- The Washington Times - Wednesday, March 5, 2014

Like kissing the ring of a mafia don, a Republican who wants to run for president has to speak at the annual Conservative Political Action Conference (CPAC).

That’s because a candidate needs the base to come out to the polls to win the primary. Conservatives don’t show up for a squish.

As CPAC kicks off on Thursday at National Harbor in Washington’s Maryland suburbs, the schedule gives away the politicos who want the GOP nomination in 2016.

Those who will take the main stage over the next three days (in order): Sen. Ted Cruz, Rep. Paul Ryan, Sen. Tim Scott, Gov. Chris Christie, Gov. Bobby Jindal, Sen. Marco Rubio, Sen. Mike Lee, Donald Trump, Gov. Rick Perry, former Gov. Mike Huckabee, former Sen. Rick Santorum, Dr. Ben Carson and Sarah Palin.

The two major players who won’t be at CPAC are Wisconsin Gov. Scott Walker and former Florida Gov. Jeb Bush. Both were invited but had legitimate commitments that couldn’t be changed.

Al Cardenas is chairman of the American Conservative Union, which hosts the convention. “CPAC is a prerequisite for candidates because of the media coverage and the conservative group in attendance,” Mr. Cardenas told me in an interview Thursday.

There are more than 200 conservative groups at the conference, with their leaders and opinion makers in the movement to listen to what the candidates say.

Also, more than 2,000 members of the media are credentialed for the events. One independent media analysis showed that CPAC gets the most press coverage in the country after the Super Bowl and the presidential conventions.

Mr. Cardenas said it’s already clear what the base is looking for this week in a candidate for 2016.

“Conservatives are looking for a new face with a high energy level who can sell a message of optimism and vision of the future, who can go toe to toe with the Democratic nominee and bring home a win,” he explained. “It remains to be seen who best fits that profile this cycle.”

For Republicans to win back the White House, they will have to work out their disagreement over whether they can win the general election with a Tea Party conservative or need to field a moderate to get the independent vote.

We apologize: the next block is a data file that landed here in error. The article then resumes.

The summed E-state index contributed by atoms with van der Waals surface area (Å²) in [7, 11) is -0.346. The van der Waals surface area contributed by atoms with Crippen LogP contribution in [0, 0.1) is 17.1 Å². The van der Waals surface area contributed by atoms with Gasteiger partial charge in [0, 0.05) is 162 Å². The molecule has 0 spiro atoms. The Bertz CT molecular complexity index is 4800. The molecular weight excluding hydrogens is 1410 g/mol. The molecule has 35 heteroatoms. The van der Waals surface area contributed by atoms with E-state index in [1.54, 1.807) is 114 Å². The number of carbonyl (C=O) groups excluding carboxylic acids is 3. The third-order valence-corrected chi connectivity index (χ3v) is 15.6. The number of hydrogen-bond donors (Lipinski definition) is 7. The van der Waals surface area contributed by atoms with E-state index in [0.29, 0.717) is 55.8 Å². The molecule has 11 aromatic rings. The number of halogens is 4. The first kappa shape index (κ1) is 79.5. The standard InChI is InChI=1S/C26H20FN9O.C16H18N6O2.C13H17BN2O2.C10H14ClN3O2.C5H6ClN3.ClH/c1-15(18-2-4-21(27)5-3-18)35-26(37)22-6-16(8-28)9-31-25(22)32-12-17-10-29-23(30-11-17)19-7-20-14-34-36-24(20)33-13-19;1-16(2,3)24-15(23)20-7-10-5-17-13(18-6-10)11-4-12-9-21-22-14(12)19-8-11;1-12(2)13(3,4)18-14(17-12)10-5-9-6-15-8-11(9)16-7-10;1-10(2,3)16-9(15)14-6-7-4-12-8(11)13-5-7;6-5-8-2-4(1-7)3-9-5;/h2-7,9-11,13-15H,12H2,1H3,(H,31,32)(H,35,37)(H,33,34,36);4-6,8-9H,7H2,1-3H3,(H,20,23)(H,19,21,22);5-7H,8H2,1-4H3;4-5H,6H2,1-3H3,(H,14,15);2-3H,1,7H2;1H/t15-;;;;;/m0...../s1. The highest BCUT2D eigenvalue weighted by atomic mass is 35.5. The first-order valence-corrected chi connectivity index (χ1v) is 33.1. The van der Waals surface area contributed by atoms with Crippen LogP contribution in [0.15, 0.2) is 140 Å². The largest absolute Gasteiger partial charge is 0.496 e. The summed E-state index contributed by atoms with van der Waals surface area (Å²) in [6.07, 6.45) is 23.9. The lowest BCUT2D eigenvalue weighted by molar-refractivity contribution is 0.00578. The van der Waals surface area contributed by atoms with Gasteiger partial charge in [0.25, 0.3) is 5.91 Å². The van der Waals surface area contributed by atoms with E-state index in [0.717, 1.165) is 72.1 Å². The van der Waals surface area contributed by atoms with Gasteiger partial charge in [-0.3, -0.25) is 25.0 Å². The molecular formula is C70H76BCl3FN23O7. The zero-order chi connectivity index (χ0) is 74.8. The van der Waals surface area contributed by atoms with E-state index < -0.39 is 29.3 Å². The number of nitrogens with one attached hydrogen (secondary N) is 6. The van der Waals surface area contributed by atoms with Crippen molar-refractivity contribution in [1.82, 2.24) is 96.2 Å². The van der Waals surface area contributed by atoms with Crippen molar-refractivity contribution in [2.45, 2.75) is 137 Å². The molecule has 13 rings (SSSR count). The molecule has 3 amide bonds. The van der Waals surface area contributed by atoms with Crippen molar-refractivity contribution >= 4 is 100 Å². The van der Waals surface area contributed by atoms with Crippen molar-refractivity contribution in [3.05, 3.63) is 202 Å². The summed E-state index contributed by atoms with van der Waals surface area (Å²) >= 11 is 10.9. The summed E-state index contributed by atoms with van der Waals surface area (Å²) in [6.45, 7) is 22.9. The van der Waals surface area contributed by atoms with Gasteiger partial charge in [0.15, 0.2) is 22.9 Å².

The Tea Party movement is worried that the GOP establishment will field a moderate. “You look at Jeb Bush and one of his Achilles heels is his willingness to further federal education standards through Common Core,” FreedomWorks President Matt Kibbe told me in an interview.

“We’ve run Bob Dole so many times and lost, let’s try something different.”

Mr. Kibbe pointed out that the leading names mentioned in 2016 are products of the five-year-old Tea Party movement.

“Scott Walker, Ted Cruz, Rand Paul and Marco Rubio all represent the core values that the Tea Party cares about — fiscal responsibility, individual liberty and constitutionally limited government,” he said.

The 11,000 CPAC attendees will vote in the annual straw poll (sponsored by The Washington Times) for the presidential election.

This year has a whopping 26 names on the ballot — all the speakers named above, plus other female party stars such as South Carolina Gov. Nikki Haley, New Mexico Gov. Susana Martinez and Sen. Kelly Ayotte.

The party is flush with talent, but no one has surged ahead yet. Meanwhile, Hillary Clinton has sealed up the Democratic nomination without even announcing her candidacy.

Joe Biden, bless his heart, would like Democrats to think he’s a credible candidate, but no one but wife Jill does.

The things standing between President Obama’s former secretary of state and the Democratic nomination are Benghazi, a foreign policy that is rapidly proving a disaster in China and Russia, and her rumored health issues.

Should anything upset a Hillary 2016 campaign, the veep stands to take over the party mantle. That should scare Democrats down to their hemp-covered toes.

So Hillary has a leg up now with time to line up big donors and endorsements. But the Grand Old Party will benefit from an open primary process in which the candidates can be tested, and voters will choose their favorite, instead of Washington’s Grand Poobahs.

The only mistake Republicans could make in the next two years is to listen to the liberal media and the party establishment, who say the only way to get back the desk in the Oval Office is with a mainstream moderate.

They tried that in 2008 and 2012 and got smashed in the elections. This is the time to turn to a young, Tea Party-grown conservative with strong grass-roots support who can energize the base and inspire the electorate.

Emily Miller is senior editor of opinion for The Washington Times and author of “Emily Gets Her Gun” (Regnery, 2013).


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